Your son, age 6, dies. Two years later your one-year-old boy dies. Bad things come in threes, and just two years later, after your wife gives birth to another boy, infection sets in and takes her life. How would you cope with such loss?
I often wonder how Rowland B. Lacey felt in 1857 when he contacted Lilly Martin Spencer to capture the images of his wife and two sons on canvas. For you see, it was Rowland who lived through the Hell outlined above. It was Rowland who in 1852 lost his six-year-old son, Edward, and who three years later lost his one-year-old son Henry to dehydration resulting from diarrhea. In 1857, Rowland had to watch his wife pass away after she brought a third son, David, into the world.
Over the course of 1857, Lilly Martin Spencer memorialized Jane, Edward, and Henry through portraiture. Rowland sent Spencer photographs of his family along with various forms of mourning jewelry for her to use to create the portrait; a portrait that is part of Roanoke, Taubman Museum of Art’s permanent collection. The portrait becomes a smorgasbord of an iconography of death as several objects serve as clear symbols of mourning, including a slightly wilted rose along with two postmortem rings on Jane’s right pointer finger, her mourning bracelet, the flowers in her lace collar, and her brooch. However, the most creative icon of death is found in Edward’s buttons. The buttons on his shirt are roses – some closed, some open. This is a clear reference to the transience of life.
When glancing at the portrait only two subjects are at first apparent: Jane and Edward. However, in Jane’s brooch is a black and white image of a young boy – it is Henry. This is a reproduction of a postmortem photograph. Rowland had sent to Spencer the brooch that his wife had worn to memorialize their son.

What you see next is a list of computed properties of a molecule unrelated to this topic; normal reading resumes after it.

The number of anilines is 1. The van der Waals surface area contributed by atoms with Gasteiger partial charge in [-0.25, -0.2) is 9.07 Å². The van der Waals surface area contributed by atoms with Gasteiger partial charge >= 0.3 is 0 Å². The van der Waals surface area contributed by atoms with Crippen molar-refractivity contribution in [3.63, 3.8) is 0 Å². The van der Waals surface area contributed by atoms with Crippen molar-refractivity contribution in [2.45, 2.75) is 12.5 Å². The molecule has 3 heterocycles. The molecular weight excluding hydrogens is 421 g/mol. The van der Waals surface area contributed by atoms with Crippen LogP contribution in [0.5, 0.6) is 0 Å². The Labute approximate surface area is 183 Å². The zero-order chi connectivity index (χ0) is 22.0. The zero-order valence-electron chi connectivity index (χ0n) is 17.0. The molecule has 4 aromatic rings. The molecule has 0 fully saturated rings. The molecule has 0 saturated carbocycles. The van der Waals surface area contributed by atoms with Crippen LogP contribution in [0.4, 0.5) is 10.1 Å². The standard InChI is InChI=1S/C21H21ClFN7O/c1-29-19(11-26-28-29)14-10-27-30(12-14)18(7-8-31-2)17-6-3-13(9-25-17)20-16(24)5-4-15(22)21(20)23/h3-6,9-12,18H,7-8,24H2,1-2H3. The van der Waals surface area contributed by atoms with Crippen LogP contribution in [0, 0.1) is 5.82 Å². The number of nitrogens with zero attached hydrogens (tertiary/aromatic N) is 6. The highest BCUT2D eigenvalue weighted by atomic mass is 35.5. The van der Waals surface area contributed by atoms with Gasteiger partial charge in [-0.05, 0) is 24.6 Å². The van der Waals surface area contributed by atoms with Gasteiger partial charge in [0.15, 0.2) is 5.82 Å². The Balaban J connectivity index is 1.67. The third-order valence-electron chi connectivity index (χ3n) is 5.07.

Recently, the Taubman Museum decided to lay the painting to rest in the vault. More noteworthy is that the museum decided to display a contemporary version of the painting in the atrium. I know the person who created this reproduction, and I respect him as an artist and what he has done. The gridding process he used to reproduce the painting is fascinating.
However, two significant elements warrant reflection. First, in the reproduction, the likeness of Henry is lost; it is just a smudge of grey paint. Second, two holes now replace the faces of Jane and Edward. The holes allow individuals to stand behind the work and put their faces in the place of Jane and Edward’s faces. You can take the position of those that Rowland loved so dearly and for whom he turned to art to find comfort in their deaths.
Are these decisions on the part of the museum appropriate? I cannot be the judge as I am personally attached to the painting of Jane, Edward, and Henry. It was my research that uncovered the postmortem elements of the work. But if a museum’s role is to respect the works of art in its collection and to educate the community, then the decision to turn the work into an almost carnival type experience may be out of line with the Taubman’s asserted professional standards related to “meeting all museological and educational standards.”
Ultimately it is up to each person to decide how the painting should be engaged. Perhaps it is fitting at this point to reflect on an excerpt from a letter written to Lilly Martin Spencer in March 1882. In the letter, Mrs. Thomas Brown, a mother who commissioned Spencer to paint a portrait of her deceased daughter, Laura, writes:
“You cannot paint her too beautiful for my imagination.
To me she was all that is lovely – a sweet sympathizing friend – sister and daughter, all in one – and I long for the time when I can once more
gaze upon those features – silent tho they be. Those eyes will look at me once more. Those lips shall speak tho in tones too soft for mortal ear to hear.
Though silent in body our Spirits are still as one.
God grant your genius may grow brighter, and the conception be a perfect Laura Brown.”
If Rowland cared for his family half as much as Mrs. Brown did for her daughter, how would he feel if he knew the faces of his wife and son were now gone and children and adults were filling those spaces with their faces? If it were your family, how would you feel?
– B. Scott Crawford, Roanoke